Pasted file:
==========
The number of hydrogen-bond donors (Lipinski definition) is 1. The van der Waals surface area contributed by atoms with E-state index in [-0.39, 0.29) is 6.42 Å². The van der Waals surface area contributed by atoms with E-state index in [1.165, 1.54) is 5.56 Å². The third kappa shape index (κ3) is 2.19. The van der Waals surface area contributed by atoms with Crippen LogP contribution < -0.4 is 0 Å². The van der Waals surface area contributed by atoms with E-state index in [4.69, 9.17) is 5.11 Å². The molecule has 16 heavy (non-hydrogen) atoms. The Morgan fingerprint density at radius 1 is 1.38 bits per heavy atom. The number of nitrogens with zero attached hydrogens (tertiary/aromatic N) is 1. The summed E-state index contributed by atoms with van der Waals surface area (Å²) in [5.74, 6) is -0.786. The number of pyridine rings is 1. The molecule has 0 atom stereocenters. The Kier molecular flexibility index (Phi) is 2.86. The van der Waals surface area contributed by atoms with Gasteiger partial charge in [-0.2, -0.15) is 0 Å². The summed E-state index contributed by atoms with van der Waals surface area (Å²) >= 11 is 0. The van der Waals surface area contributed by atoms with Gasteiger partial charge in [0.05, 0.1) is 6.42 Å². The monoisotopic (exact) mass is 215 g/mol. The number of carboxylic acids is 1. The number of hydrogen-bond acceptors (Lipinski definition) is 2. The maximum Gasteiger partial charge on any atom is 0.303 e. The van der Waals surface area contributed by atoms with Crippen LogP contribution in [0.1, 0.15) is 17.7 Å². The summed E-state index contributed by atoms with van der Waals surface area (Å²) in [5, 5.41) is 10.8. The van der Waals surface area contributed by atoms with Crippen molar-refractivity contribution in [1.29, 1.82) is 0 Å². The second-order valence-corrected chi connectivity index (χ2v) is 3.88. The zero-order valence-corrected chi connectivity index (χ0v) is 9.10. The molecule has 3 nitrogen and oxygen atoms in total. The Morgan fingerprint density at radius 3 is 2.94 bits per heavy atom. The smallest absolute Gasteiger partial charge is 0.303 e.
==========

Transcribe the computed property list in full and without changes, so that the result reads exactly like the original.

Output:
The number of hydrogen-bond donors (Lipinski definition) is 1. The van der Waals surface area contributed by atoms with E-state index in [-0.39, 0.29) is 6.42 Å². The van der Waals surface area contributed by atoms with E-state index in [1.165, 1.54) is 5.56 Å². The third kappa shape index (κ3) is 2.19. The van der Waals surface area contributed by atoms with Crippen LogP contribution < -0.4 is 0 Å². The van der Waals surface area contributed by atoms with E-state index in [4.69, 9.17) is 5.11 Å². The molecule has 16 heavy (non-hydrogen) atoms. The Morgan fingerprint density at radius 1 is 1.38 bits per heavy atom. The number of nitrogens with zero attached hydrogens (tertiary/aromatic N) is 1. The summed E-state index contributed by atoms with van der Waals surface area (Å²) in [5.74, 6) is -0.786. The number of pyridine rings is 1. The molecule has 0 atom stereocenters. The Kier molecular flexibility index (Phi) is 2.86. The van der Waals surface area contributed by atoms with Gasteiger partial charge in [-0.2, -0.15) is 0 Å². The summed E-state index contributed by atoms with van der Waals surface area (Å²) >= 11 is 0. The van der Waals surface area contributed by atoms with Gasteiger partial charge in [0.05, 0.1) is 6.42 Å². The monoisotopic (exact) mass is 215 g/mol. The number of carboxylic acids is 1. The number of hydrogen-bond acceptors (Lipinski definition) is 2. The maximum Gasteiger partial charge on any atom is 0.303 e. The van der Waals surface area contributed by atoms with Crippen LogP contribution in [0.1, 0.15) is 17.7 Å². The summed E-state index contributed by atoms with van der Waals surface area (Å²) in [5, 5.41) is 10.8. The van der Waals surface area contributed by atoms with Crippen molar-refractivity contribution in [1.29, 1.82) is 0 Å². The second-order valence-corrected chi connectivity index (χ2v) is 3.88. The zero-order valence-corrected chi connectivity index (χ0v) is 9.10. The molecule has 3 nitrogen and oxygen atoms in total. The Morgan fingerprint density at radius 3 is 2.94 bits per heavy atom. The smallest absolute Gasteiger partial charge is 0.303 e.